I just got an email from a guy I know. He’s selling a course that he created along with some really cool software. The software is made by another friend of mine. Guess what? I introduced the two of them about a year ago. Now, they’ve combined forces and are making money, and not paying me one red cent! Am I okay with this? Heck yeah! I make it a practice to put people in my networks and my spheres of influence together without worrying about getting paid for my efforts. You see, I’ve learned over the years that there really is such a thing as marketing karma. The more I give, the more I get.
I was at the gym the other day. Good thing, too! I run an online business, actually two of them, and I spend way too much time in front of a computer. Someone asked me today what I do for a living. The short answer is that I’m a writer. The long answer is that I’m a professional internet marketer. I create information products for various fields of internet marketing that show people how to build businesses and make money online. For real! Yep, I know that might be pretty hard to swallow, that this sort of thing is a real business. But it is, and I’ve been doing it successfully for over five years now.
When I’m at the gym, I get bored. Occupational hazard, that is the inability for my brain to be still. When you’re surrounded by social media and the internet all day long, it’s difficult to unplug. So, to amuse myself, and also to make sure that I do my half hour or more of aerobics every day, I have access to a lot of interesting books on my Kindle app on my iPhone. The other day, for instance, I was reading James Altucher’s book, The Choose Yourself Guide To Wealth
. This isn’t your normal, run of the mill how to make money book. There’s a ton of insight and real wisdom in between those digital covers.
One thing that James talks about is networking in the 21st Century. James has what he calls the new rules of networking. You see, the old rules make us ask “How can I get ahead?” The new rules compel us to ask “How can I help others get ahead?” At first I thought this was going to be one of those touchy-feeling things. Borderline victim stuff. Remember the old book by Robert Ringer, “Looking Out For #1”? The opposite of that. Sort of like global warming and occupy Wall Street meet business ethics. I had read James’s previous book, which is entitled just “Choose Yourself”, and I knew that there would be much more depth that just socioeconomic self hate. I didn’t know, however, that Altucher would go on to describe networking in the exact way that I had been very successfully doing it for the past few years online.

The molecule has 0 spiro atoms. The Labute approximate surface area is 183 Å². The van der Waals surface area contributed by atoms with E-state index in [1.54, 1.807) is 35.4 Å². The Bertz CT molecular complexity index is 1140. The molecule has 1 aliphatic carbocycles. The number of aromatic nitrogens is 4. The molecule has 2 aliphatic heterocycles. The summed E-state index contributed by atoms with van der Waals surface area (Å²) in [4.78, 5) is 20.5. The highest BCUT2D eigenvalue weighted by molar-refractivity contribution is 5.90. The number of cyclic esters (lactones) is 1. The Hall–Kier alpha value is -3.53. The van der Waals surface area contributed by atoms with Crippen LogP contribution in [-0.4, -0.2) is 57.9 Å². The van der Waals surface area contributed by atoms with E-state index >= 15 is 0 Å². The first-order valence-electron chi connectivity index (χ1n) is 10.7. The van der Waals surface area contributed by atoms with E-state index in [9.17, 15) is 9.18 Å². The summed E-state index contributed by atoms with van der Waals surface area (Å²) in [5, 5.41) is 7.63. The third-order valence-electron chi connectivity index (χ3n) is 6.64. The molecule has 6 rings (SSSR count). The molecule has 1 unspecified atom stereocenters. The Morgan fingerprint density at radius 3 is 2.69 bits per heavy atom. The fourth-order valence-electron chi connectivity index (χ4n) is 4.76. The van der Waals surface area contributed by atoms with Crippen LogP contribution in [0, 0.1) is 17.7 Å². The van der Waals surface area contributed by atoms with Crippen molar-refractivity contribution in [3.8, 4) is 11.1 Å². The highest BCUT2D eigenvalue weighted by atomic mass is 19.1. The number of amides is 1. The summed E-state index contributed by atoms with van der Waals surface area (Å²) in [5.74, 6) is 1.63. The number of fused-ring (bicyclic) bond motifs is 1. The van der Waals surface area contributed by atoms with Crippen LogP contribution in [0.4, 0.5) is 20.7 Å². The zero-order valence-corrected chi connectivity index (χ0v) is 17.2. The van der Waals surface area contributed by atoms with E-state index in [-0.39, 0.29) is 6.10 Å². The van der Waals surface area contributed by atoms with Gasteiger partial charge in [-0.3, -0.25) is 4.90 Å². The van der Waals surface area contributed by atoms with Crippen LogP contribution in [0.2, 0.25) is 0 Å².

Altucher suggests three ways you can successfully network. They are 1) Introducing people to others who can provide value for them. 2) Introduce people to ideas without any expectation of receiving something back. And 3) finding a meaningful connection between you and the other person. As I said, I’ve been doing these exact three things for the past few years, and they flat out work. Let’s break this down step by step.
Actually, in my mind, the third item, finding a meaningful connection between you and the other person, is the bedrock of this whole thing. I’m a firm believer in putting the relationship first and the benefit that I might (or might not) get out of the relationship a far second. A solid relationship between you and anyone else, wife, child, business associate, depends on finding meaningful connections. If you’ll do that one thing, you will start to receive huge benefits back from your networking. Benefits which may or may not come from the person you’ve connected with. Sometimes they do. Many times there’s no real connection. It’s just the Universe rewarding you.
If you can find meaningful connections between you and a lot of other people, you have the makings of a huge and powerful network. What do you do next? Well, items 1 and 2 in the list above. Specifically, you can connect people to people and/or people to ideas. Both are powerful! Both will reward you in ways you can’t begin to imagine. (Beyond just sitting around and feeling really good about yourself.)
There’s only one caveat to all of this. Don’t look for the benefit to come back to you from the people you helped! If you do, you’ll break the magic. I don’t know how this work, but believe me it does work. You reap what you sow, but, to continue the metaphor, often from an entirely different field of crops.